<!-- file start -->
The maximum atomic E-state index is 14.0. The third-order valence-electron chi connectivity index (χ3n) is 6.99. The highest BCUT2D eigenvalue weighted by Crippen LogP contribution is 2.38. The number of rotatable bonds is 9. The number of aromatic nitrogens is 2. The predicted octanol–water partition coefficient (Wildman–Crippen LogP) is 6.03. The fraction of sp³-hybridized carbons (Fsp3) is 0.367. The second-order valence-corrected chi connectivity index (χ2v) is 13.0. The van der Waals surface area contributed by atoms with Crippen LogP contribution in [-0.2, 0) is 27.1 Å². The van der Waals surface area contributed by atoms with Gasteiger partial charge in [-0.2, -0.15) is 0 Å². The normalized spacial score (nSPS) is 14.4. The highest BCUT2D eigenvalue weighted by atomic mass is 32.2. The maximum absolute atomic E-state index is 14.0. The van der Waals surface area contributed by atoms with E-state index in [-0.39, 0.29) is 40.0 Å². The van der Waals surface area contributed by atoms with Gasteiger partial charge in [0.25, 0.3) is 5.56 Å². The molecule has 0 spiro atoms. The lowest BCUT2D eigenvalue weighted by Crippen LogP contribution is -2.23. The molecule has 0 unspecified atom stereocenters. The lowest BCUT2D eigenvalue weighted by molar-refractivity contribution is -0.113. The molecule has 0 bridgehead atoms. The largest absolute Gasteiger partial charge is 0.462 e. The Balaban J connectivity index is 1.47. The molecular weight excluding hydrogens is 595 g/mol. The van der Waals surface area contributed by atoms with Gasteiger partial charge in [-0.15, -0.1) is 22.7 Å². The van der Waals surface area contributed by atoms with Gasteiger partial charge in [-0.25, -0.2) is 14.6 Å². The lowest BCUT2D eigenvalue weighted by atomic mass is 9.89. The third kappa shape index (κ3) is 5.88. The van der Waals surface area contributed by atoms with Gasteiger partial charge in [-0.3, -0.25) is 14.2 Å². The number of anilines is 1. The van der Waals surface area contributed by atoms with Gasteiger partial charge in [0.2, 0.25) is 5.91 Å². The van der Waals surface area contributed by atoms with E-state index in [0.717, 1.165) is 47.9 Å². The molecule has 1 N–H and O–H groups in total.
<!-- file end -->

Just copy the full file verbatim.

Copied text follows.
The maximum atomic E-state index is 14.0. The third-order valence-electron chi connectivity index (χ3n) is 6.99. The highest BCUT2D eigenvalue weighted by Crippen LogP contribution is 2.38. The number of rotatable bonds is 9. The number of aromatic nitrogens is 2. The predicted octanol–water partition coefficient (Wildman–Crippen LogP) is 6.03. The fraction of sp³-hybridized carbons (Fsp3) is 0.367. The second-order valence-corrected chi connectivity index (χ2v) is 13.0. The van der Waals surface area contributed by atoms with Crippen LogP contribution in [-0.2, 0) is 27.1 Å². The van der Waals surface area contributed by atoms with Gasteiger partial charge in [-0.2, -0.15) is 0 Å². The normalized spacial score (nSPS) is 14.4. The highest BCUT2D eigenvalue weighted by atomic mass is 32.2. The maximum absolute atomic E-state index is 14.0. The van der Waals surface area contributed by atoms with E-state index in [-0.39, 0.29) is 40.0 Å². The van der Waals surface area contributed by atoms with Gasteiger partial charge in [0.25, 0.3) is 5.56 Å². The molecule has 0 spiro atoms. The lowest BCUT2D eigenvalue weighted by Crippen LogP contribution is -2.23. The molecule has 0 unspecified atom stereocenters. The lowest BCUT2D eigenvalue weighted by molar-refractivity contribution is -0.113. The molecule has 0 bridgehead atoms. The largest absolute Gasteiger partial charge is 0.462 e. The Balaban J connectivity index is 1.47. The molecular weight excluding hydrogens is 595 g/mol. The van der Waals surface area contributed by atoms with Gasteiger partial charge in [-0.15, -0.1) is 22.7 Å². The van der Waals surface area contributed by atoms with Gasteiger partial charge in [-0.25, -0.2) is 14.6 Å². The lowest BCUT2D eigenvalue weighted by atomic mass is 9.89. The third kappa shape index (κ3) is 5.88. The van der Waals surface area contributed by atoms with Gasteiger partial charge in [-0.3, -0.25) is 14.2 Å². The number of anilines is 1. The van der Waals surface area contributed by atoms with Gasteiger partial charge in [0.2, 0.25) is 5.91 Å². The van der Waals surface area contributed by atoms with E-state index in [0.717, 1.165) is 47.9 Å². The molecule has 1 N–H and O–H groups in total.